Using a tablespoon drop four individual spoons worth of batter onto the pan.

As soon as the batter starts to bubble turn the pancakes over and cook until they are firm to touch. 

Remove the pancakes from the pan and wrap in a teatowel whilst you cook the rest. Then smother in butter and jam...YUM!

read more and comment...

Paul's Pork Ragu

Thursday 10th July 2014

My name is Paul and I’m going on to do my 4th year in Sustainable Environmental Management at the Scottish Rural College (SRUC) in Edinburgh, This summer Vegware have kindly taken me on as an intern working in the Environmental team and on the Food Waste Network.

 I love a bit of cooking and have done ever since growing up helping my dad out in the kitchen, although I was mostly washing dishes and doing the occasional stir.

 Since leaving my home after watching my dad cook for a family of 5, where there was always a large amount of food, I struggled to portion out how much I should cook for one person.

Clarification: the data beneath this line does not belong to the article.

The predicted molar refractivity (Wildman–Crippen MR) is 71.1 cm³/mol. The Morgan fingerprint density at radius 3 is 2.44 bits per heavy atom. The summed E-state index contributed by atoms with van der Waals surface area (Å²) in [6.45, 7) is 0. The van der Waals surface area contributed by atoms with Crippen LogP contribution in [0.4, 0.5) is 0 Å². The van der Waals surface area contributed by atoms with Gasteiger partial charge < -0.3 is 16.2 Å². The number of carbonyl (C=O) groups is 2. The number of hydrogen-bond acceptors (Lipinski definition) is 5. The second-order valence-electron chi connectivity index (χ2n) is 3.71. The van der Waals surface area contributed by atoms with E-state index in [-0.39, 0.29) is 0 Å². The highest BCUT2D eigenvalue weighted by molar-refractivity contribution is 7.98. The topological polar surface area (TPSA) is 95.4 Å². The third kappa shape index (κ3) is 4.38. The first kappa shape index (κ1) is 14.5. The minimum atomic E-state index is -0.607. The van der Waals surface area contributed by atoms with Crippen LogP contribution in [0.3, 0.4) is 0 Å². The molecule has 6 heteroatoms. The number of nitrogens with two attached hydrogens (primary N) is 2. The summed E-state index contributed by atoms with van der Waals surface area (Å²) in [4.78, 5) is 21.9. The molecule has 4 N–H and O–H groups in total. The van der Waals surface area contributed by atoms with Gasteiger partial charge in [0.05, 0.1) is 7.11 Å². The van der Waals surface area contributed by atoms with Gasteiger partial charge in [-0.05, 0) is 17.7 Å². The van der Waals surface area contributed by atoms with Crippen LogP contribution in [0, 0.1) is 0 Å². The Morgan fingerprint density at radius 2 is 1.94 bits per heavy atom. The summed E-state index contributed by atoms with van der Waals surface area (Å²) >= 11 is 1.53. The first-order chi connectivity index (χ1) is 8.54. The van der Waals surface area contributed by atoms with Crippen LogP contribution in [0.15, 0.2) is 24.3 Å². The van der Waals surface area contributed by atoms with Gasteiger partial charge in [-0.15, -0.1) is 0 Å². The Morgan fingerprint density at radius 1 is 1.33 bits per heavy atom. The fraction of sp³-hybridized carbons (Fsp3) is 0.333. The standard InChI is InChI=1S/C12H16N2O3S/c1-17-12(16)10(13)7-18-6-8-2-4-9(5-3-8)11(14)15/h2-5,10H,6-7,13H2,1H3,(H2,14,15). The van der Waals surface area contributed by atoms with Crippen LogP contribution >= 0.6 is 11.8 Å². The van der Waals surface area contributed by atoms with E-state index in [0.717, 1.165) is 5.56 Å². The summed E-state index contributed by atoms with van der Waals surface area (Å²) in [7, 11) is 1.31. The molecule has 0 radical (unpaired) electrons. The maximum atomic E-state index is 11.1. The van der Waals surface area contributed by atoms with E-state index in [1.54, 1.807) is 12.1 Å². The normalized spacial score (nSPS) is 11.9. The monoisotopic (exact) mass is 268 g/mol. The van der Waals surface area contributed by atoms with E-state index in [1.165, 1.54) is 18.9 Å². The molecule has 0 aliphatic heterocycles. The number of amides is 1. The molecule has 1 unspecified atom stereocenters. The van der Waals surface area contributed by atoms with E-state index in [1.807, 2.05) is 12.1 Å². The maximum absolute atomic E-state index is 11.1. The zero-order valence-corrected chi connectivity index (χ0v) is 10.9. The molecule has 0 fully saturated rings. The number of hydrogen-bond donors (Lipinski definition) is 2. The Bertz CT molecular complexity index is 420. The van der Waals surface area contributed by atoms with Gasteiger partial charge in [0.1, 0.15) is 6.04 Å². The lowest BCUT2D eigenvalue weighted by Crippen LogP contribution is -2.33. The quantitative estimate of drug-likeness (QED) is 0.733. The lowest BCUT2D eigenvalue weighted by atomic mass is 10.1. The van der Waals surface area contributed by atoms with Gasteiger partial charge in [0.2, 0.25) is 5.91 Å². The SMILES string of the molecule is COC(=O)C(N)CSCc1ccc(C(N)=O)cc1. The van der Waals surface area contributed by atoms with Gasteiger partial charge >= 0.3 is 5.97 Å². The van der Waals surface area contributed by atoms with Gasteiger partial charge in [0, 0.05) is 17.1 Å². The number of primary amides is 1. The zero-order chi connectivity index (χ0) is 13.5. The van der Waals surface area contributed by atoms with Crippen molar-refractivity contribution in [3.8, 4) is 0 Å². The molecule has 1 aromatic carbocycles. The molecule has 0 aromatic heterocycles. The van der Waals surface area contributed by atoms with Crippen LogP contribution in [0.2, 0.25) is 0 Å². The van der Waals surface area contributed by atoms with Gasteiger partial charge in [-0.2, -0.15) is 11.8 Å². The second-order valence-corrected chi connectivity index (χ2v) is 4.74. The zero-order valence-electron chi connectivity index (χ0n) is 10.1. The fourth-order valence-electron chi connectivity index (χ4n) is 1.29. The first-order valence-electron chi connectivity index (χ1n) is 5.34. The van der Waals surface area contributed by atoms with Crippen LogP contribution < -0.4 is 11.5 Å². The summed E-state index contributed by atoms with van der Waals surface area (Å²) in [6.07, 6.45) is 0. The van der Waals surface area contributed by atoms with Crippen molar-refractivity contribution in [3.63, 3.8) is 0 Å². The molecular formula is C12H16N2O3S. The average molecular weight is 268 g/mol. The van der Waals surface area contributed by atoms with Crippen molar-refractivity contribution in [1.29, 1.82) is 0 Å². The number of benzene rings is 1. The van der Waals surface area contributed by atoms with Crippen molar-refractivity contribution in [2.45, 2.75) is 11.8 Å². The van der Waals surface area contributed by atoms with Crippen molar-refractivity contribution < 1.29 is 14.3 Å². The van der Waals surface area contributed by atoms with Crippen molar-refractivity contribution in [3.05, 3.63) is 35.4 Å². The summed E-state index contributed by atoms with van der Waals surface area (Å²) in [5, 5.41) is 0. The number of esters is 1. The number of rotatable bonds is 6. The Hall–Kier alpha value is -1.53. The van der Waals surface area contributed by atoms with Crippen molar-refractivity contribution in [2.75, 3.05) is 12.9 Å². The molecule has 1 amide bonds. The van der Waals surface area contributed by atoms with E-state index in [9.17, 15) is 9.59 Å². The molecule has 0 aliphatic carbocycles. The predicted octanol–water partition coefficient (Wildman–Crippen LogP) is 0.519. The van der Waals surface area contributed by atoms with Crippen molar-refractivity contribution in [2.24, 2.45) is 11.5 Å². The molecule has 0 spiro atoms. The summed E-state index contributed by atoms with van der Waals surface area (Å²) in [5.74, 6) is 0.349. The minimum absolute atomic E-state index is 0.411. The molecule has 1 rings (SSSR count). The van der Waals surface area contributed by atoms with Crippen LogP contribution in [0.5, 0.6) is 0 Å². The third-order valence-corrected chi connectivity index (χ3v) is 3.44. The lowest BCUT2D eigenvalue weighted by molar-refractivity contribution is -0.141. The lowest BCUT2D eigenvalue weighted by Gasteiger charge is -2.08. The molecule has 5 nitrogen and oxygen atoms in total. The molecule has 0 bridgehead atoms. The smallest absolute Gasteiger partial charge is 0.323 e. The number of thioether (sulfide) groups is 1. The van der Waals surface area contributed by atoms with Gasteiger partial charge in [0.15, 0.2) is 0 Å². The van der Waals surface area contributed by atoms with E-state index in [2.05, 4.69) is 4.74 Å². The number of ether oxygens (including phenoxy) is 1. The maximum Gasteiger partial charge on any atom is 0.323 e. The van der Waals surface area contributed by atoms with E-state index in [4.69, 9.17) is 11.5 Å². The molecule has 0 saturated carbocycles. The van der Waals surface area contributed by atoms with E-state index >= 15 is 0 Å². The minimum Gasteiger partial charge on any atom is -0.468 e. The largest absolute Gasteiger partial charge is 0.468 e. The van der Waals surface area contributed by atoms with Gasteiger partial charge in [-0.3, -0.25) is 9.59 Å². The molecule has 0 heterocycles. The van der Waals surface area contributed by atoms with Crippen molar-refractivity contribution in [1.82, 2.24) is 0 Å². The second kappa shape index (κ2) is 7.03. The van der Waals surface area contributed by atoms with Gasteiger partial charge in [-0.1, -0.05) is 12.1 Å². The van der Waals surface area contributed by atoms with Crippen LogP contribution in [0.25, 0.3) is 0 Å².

The average family in the UK wastes around £50-£60 a month on food that they don’t eat and I felt as a single person I was wasting about this alone! (

 Now I cook for two and find that doing roasts about once a week I can make one roast last two-three days for two people. Here’s one of my favourite recipes to do with leftover pork,  Pork Ragu, it’s quick, cheap and easy.



  • 200g left over pork,
  • 1 onion,
  • 1 carrot,
  • 1 stick of celery,
  • 1 dried bay leaf,
  • Pinch of chilli flakes,
  • 1tspn of sweet paprika,